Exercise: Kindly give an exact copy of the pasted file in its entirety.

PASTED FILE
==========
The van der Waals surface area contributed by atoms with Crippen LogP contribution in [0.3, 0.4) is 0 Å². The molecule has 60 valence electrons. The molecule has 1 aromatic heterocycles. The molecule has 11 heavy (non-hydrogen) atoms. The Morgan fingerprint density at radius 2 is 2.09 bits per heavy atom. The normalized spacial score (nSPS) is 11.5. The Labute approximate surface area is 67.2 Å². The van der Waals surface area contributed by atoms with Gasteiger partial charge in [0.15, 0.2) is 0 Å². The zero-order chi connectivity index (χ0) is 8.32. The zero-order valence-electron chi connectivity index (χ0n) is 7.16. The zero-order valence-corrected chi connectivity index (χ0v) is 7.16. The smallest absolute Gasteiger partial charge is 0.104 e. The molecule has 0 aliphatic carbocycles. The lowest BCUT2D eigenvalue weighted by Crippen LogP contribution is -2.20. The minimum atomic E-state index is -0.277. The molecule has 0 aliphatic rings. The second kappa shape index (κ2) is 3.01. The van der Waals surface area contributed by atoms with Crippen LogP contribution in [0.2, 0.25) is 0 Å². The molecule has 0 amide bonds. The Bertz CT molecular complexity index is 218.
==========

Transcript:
The van der Waals surface area contributed by atoms with Crippen LogP contribution in [0.3, 0.4) is 0 Å². The molecule has 60 valence electrons. The molecule has 1 aromatic heterocycles. The molecule has 11 heavy (non-hydrogen) atoms. The Morgan fingerprint density at radius 2 is 2.09 bits per heavy atom. The normalized spacial score (nSPS) is 11.5. The Labute approximate surface area is 67.2 Å². The van der Waals surface area contributed by atoms with Gasteiger partial charge in [0.15, 0.2) is 0 Å². The zero-order chi connectivity index (χ0) is 8.32. The zero-order valence-electron chi connectivity index (χ0n) is 7.16. The zero-order valence-corrected chi connectivity index (χ0v) is 7.16. The smallest absolute Gasteiger partial charge is 0.104 e. The molecule has 0 aliphatic carbocycles. The lowest BCUT2D eigenvalue weighted by Crippen LogP contribution is -2.20. The minimum atomic E-state index is -0.277. The molecule has 0 aliphatic rings. The second kappa shape index (κ2) is 3.01. The van der Waals surface area contributed by atoms with Crippen LogP contribution in [0.2, 0.25) is 0 Å². The molecule has 0 amide bonds. The Bertz CT molecular complexity index is 218.